Or – “Heel Turn Or Swerve? Only Vince And The Writing Team Know For Sure…”
The real fact of the matter regarding Daredevil is that he’s pretty much ALWAYS been marginalized in the Marvel Universe. Sure, there was the Fantastic Four Crossover back in the day, and he played a role in Contest Of Champions (aka Marvel Super-Heroes At The Winter Olympics, a story I’m sure I should tell one of these days) but generally speaking, Matt Murdock doesn’t come and play in all the superheroic reindeer games. Things are about to change, though, as DD is going to be a power player in the post-Norman-Osborn Marvel U. Whether his role will be that of hero or villain seems to be up in the air…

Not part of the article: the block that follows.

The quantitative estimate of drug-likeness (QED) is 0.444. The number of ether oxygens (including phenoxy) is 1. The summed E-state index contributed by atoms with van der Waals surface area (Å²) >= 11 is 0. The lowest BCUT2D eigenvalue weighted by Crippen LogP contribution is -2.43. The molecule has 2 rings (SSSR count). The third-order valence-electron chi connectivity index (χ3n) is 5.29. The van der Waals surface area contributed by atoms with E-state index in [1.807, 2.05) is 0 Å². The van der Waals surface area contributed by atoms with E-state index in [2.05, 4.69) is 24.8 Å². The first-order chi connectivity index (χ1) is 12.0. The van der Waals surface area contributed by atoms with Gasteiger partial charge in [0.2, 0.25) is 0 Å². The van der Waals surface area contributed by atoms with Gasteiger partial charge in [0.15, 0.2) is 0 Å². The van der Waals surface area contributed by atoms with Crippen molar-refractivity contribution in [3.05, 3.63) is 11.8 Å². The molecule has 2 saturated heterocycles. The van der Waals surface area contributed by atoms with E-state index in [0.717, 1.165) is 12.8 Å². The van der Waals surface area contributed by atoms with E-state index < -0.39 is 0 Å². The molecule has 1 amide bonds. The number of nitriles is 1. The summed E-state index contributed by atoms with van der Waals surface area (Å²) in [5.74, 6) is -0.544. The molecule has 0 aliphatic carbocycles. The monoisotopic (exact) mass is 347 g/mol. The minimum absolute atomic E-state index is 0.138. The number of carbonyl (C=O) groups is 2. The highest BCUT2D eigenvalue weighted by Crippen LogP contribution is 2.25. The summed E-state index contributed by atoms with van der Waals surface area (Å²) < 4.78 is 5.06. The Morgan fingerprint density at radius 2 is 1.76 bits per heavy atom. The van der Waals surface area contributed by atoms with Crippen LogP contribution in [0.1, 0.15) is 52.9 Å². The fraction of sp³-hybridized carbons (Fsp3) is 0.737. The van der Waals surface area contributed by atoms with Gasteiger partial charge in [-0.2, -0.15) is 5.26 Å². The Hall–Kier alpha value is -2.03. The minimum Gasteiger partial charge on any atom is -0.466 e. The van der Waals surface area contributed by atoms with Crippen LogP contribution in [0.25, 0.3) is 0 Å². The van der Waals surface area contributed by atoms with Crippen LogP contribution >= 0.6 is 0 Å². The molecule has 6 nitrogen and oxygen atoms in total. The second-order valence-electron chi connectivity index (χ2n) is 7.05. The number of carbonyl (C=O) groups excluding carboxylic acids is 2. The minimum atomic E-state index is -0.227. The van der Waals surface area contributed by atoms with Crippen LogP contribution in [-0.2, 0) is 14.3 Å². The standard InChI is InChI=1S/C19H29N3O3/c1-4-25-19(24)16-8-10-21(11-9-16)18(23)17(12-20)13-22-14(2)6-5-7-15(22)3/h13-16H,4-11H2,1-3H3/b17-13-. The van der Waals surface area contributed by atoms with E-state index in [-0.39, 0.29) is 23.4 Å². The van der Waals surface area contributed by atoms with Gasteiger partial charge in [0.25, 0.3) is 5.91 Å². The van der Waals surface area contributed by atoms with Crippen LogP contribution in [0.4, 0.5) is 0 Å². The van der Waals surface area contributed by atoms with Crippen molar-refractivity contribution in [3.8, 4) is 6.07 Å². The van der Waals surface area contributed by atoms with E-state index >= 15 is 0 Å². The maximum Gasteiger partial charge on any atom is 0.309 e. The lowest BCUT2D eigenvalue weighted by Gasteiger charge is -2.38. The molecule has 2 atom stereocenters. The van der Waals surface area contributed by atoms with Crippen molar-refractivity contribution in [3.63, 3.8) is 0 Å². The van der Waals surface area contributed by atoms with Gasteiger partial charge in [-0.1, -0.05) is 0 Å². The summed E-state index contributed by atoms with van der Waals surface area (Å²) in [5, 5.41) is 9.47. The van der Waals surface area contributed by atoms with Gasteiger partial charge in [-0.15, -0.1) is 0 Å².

Previously, on Shadowland: The Hand has a long and storied history in the Marvel Universe. Originally a feudal-era Japanese offshoot of some sort of ninja clan, they’ve grown to become a thorn in the side of most of the heroes in the Marvel Universe. They killed Matt Murdock’s mentor, co-opted Elektra, and eventually lost favor as villain groups go, replaced by Hydra and such. In recent years, they even found themselves fooled into being led by a Skrull, but when the fake Elektra was unseated, the ninja clan was leaderless. Enter: Daredevil. As the Hand splintered, DD agreed to take over leadership of the group, ostensibly to try and keep them on the straight and narrow. But there’s an old saying about ‘gazing into the abyss’ and its effects on your psyche, and Mister Murdock has found himself traveling a pretty dark path of late… Can the “street-level” heroes of the Marvel Universe pull him out of his tailspin?